Couch v. Red Roof Inns, Inc.Annotate this Case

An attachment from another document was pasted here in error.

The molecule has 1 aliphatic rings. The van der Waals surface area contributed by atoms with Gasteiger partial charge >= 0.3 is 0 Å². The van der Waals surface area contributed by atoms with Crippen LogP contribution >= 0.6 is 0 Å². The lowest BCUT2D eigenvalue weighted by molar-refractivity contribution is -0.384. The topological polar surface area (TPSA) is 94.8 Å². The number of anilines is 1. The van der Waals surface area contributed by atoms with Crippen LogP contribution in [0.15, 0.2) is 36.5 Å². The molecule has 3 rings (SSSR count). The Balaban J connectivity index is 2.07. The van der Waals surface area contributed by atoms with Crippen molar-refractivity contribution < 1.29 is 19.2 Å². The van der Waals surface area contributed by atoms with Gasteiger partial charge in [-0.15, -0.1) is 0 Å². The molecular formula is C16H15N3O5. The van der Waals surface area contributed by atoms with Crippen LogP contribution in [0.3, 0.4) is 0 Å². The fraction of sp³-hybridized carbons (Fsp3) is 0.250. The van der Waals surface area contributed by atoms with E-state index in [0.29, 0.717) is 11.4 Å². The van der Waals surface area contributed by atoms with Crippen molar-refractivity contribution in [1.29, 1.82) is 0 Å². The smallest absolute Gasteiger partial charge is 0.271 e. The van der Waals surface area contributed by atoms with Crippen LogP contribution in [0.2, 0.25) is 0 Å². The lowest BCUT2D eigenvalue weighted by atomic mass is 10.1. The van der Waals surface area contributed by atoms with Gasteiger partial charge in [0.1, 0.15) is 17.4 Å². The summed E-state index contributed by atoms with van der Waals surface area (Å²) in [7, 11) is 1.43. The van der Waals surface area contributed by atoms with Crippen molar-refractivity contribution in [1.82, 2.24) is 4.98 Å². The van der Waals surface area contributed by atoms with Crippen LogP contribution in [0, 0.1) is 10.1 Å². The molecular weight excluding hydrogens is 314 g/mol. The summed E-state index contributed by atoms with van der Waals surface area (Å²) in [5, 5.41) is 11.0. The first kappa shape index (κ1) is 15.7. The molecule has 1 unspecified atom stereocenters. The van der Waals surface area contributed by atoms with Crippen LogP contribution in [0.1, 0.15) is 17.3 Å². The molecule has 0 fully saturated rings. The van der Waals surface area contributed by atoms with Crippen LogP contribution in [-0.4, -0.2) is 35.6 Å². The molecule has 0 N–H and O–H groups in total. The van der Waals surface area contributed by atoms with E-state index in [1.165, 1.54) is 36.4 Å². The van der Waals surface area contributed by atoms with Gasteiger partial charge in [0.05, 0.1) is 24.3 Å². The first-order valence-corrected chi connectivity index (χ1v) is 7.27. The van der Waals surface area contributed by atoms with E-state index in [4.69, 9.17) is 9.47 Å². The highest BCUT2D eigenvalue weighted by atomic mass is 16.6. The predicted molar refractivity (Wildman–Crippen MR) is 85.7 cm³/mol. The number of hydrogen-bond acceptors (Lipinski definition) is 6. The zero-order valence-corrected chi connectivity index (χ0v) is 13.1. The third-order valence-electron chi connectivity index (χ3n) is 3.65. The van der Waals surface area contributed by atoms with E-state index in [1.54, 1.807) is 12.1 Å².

In this premises liability action, the United States District Court for the Northern District of Georgia certified two questions to the state Supreme Court: (1) In a premises liability case in which the jury determines a defendant property owner negligently failed to prevent a foreseeable criminal attack, is the jury allowed to consider the "fault" of the criminal assailant and apportion its award of damages among the property owner and the criminal assailant, pursuant to OCGA section 51-12-33?; and (2) would jury instructions or a special verdict form requiring the jury to apportion its award of damages among the property owner and the criminal assailant result in a violation of the plaintiff's constitutional rights to a jury trial, due process or equal protection? The plaintiff in this case suffered a violent attack by unknown criminal assailants while staying in a hotel and subsequently brought suit against the owner of the hotel for failing to keep the premises safe. Upon review, the Supreme Court found: (1) the jury is allowed to apportion damages among the property owner and the criminal assailant and (2) instructions or a special verdict form requiring such apportionment would not violate the plaintiff’s constitutional rights.